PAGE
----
The Best Castles in Cheshire

The county of Cheshire in the North West of England is one of the most diverse and gorgeous regions of the entire country; with its abundance of natural treasures, as well as its multitude of bustling towns and scenic villages, Cheshire and all of its gems is an enormous tourist attraction for visitors wishing to uncover the real England. As well as this, there is also a selection on historic castles in the county of Cheshire, that are some of the most fascinating and well-preserved in the entire country. Here is a list of the best castles in Cheshire:

4 Beautiful castles to visit in Cheshire

 1. Beeston castle

Located in the historic village of Beeston in Cheshire, lies the stunning Beeston Castle. This castle has a long and expansive history, that originally dates back to prehistoric times; there is evidence to suggest that the site has been inhabited since the Neolithic period after flint arrowheads were discovered.

The first castle was originally constructed at the turn of the 13th century after it was built for the 6th Earl of Chester, Ranulf de Blondeville; in its early life, Beeston Castle was primarily used as a fortification that was used to defend and attack, during an era were battle and conflict were consistently a threat.

Later, the castle changed its primary function to that of a Royal castle, and there is said to be treasure hidden by Richard II in the castle grounds. Today, Beeston Castle is a protected tourist attraction and makes for a fantastic day out.

Where: Beeston, Cheshire
When: 13th century
Style: Medieval
Open for visit: 9:00am – 18:00pm

2. Chester castle: Agricola Tower and castle walls

Situated in the heart of the city of Chester, in the county of Cheshire, lies the beautiful Chester Castle. Chester Castle was originally constructed in the year 1070, by Hugh d’Avranches, who was the second Earl of Chester; it is believed that this modern castle was built on the grounds of an earlier existing fortification constructed by the Saxons.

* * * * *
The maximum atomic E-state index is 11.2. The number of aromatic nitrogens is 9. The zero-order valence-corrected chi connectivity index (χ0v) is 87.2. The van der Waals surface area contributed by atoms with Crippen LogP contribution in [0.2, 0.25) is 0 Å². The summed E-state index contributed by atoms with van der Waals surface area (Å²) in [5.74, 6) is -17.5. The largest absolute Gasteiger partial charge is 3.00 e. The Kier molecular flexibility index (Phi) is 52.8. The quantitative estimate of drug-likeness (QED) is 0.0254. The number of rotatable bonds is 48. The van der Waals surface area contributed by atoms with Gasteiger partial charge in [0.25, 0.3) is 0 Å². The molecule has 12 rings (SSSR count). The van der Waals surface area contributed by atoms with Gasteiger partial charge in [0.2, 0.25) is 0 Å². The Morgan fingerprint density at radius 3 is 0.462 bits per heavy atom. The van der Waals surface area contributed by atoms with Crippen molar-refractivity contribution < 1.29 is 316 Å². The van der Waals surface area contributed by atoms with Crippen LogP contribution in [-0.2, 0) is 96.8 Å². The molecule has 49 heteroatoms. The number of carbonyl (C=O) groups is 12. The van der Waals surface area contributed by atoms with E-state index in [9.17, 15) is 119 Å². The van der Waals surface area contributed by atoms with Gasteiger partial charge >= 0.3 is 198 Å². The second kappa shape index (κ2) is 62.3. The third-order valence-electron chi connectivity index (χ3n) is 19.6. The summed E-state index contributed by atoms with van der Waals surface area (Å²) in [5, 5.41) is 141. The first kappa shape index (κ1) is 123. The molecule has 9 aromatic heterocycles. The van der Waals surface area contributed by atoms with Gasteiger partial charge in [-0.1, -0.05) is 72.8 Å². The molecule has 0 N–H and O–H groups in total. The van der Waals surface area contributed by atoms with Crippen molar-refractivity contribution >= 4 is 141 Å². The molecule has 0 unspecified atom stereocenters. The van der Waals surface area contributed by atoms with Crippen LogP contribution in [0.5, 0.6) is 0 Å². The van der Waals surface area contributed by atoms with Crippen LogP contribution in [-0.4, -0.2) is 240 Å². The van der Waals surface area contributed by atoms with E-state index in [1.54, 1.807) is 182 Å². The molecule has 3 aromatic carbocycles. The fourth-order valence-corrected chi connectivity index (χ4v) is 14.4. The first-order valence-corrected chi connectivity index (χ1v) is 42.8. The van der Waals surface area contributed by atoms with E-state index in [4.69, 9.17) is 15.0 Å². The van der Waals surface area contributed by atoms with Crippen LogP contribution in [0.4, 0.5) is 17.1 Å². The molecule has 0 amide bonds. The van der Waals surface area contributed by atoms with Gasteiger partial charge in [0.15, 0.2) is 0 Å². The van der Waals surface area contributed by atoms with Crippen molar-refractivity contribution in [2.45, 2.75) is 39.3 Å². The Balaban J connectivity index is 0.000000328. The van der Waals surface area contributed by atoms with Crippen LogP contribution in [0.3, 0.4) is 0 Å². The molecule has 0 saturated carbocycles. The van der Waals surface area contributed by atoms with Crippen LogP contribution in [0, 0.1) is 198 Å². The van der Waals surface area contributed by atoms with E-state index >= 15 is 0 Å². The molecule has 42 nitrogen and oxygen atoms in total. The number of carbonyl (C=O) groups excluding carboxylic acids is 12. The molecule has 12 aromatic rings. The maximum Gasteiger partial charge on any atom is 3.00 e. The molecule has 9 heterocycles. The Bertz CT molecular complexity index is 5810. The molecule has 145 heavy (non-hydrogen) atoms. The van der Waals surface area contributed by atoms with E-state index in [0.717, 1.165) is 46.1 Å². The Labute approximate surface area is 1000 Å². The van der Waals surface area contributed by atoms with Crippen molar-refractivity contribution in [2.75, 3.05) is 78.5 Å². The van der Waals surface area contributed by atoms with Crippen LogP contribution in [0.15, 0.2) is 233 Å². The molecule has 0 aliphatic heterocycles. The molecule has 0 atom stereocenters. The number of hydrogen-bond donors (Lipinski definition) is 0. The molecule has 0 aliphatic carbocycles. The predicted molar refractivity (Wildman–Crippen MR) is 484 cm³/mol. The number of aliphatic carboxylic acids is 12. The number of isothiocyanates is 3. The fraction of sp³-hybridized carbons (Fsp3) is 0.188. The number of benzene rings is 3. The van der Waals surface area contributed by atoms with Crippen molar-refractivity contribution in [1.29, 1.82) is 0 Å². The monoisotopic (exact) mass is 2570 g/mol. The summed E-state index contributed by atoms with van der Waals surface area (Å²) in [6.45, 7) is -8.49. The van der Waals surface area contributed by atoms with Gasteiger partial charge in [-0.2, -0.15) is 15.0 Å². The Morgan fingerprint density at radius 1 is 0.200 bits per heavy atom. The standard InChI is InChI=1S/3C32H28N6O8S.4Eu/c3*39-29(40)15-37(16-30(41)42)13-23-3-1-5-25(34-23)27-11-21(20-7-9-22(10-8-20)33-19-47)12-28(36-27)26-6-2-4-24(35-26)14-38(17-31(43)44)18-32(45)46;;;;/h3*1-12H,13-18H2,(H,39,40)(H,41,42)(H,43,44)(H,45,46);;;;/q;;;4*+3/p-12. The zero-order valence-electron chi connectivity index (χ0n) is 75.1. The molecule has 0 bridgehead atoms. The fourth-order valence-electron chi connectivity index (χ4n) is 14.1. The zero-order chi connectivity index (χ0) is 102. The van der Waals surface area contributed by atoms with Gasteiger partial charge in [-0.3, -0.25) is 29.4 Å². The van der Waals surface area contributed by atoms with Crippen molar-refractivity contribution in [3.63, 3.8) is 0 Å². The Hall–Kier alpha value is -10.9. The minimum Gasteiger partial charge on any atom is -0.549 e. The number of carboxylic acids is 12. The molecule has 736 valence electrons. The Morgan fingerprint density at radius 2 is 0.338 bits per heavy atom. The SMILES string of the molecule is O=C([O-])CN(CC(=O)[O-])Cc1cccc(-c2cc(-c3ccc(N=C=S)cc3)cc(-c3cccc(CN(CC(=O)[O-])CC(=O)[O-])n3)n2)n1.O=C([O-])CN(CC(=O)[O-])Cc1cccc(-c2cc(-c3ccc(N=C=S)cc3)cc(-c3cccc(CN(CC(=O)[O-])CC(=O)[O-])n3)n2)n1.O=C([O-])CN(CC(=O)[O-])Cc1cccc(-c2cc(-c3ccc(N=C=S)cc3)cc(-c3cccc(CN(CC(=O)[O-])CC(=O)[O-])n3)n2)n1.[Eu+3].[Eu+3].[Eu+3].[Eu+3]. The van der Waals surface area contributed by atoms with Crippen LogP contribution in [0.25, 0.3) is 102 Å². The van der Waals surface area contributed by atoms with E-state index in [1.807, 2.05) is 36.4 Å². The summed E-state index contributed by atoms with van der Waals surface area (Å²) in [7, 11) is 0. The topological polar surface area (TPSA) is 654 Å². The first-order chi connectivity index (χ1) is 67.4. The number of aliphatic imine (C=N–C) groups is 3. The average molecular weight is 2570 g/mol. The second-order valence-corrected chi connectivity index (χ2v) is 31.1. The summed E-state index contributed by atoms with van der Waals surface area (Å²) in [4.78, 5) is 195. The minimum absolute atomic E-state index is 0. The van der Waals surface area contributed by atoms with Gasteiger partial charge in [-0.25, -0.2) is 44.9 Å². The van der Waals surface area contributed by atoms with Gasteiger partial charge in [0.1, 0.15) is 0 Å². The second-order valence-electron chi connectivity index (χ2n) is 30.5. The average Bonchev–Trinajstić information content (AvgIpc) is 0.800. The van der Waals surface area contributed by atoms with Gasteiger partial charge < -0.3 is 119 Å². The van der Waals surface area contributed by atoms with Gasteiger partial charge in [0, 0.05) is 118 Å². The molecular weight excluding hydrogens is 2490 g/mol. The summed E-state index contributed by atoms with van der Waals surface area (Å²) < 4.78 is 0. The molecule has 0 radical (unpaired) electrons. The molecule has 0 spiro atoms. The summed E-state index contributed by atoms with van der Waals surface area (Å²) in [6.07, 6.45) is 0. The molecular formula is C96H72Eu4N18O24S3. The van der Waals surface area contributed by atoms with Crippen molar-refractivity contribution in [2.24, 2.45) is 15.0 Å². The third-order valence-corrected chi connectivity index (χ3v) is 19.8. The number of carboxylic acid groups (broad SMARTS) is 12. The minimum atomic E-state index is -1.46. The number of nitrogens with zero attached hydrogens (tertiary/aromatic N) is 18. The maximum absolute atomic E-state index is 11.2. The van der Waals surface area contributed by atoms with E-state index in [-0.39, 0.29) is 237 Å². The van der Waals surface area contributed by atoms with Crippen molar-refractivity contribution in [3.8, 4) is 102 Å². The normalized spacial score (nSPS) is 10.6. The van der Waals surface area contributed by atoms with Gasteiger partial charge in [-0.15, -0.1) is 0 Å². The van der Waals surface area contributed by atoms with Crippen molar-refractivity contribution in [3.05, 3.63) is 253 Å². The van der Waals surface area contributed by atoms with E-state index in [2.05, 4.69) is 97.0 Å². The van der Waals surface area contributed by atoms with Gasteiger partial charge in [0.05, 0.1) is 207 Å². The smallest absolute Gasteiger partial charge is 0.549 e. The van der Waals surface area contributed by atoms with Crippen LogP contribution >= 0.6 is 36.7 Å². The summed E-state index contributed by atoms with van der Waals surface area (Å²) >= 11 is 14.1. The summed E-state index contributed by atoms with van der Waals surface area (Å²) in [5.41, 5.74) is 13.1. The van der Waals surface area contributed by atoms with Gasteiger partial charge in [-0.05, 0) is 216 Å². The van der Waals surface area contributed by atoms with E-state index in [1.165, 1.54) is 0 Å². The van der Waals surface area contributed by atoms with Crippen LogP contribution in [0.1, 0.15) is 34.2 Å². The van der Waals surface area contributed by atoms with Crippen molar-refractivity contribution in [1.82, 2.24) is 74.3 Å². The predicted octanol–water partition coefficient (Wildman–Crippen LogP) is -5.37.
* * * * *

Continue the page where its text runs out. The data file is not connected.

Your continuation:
This early castle was a motte and bailey structure, and it was not rebuilt into stone until the 12th century, at which point the Agricola Tower was also added. Over the centuries, the castle was constantly added to, and it was resided in by many nobles and royals; it was also a prison for many notable prisoners, including Richard II and Andrew de Moray. Today, Chester Castle, the Agricola Tower and the remaining Castle Walls are all open to the general public, and there is also a fascinating museum onsite; it is a great way to explore the history of the area.

Where: Chester, Cheshire
When: 1070
Style: Medieval
Open for visit: 10:00am – 18:00pm

3. Halton Castle

The fantastic Halton Castle is a historic castle situated near to the Cheshire town of Runcorn, in the sleepy village of Halton. Though there is evidence to suggest that there was inhabitation on Halton Hill during the prehistoric era, the castle itself was constructed in the year 1071, after the land was given to Nigel of Cotentin by Huge d’Avranches, who was the Earl of Chester; at this point, an early motte and bailey structure was in place.

During the 13th century, this castle was converted into a sandstone castle, which is the form in which it stands today; it was later transferred to the hands of the Duchy of Lancaster, and it was visited by several Kings and nobles throughout the following years, such as King John and Edward II. To this day, Halton Castle is still owned by the Duchy of Lancaster, and it is occasionally open to the public; it is a Grade II listed building and offers some incredible views.

Where: Halton, Cheshire
When: 1071
Style: Tudor
Open for visit: Limited opening times; ensure you check the castle website before visiting.

4. Frodsham Castle

Situated in the scenic market town of Frodsham in the country of Cheshire, is the beautiful and historic Frodsham Castle. With its origins dating back to the year 1070, after it is believed to have been built by the Earl of Chester, Hugh Lupus; it would have likely been built as a timber structure, though it entirely collapsed during the 14th century.

It was later rebuilt, and followed the style of a fortified manor house rather than a castle; it was nonetheless very well protected. Sadly, in the late 17th century, the castle was heavily damaged by a fire and was eventually left to ruin. Though the castle is still in a ruined state, it is nonetheless open to the general public as part of a larger house, Castle Park House, and it is available to visit and explore.

Where: Frodsham, Cheshire
When: 1070
Style: Medieval
Open for visit: 9:00am – 17:00pm

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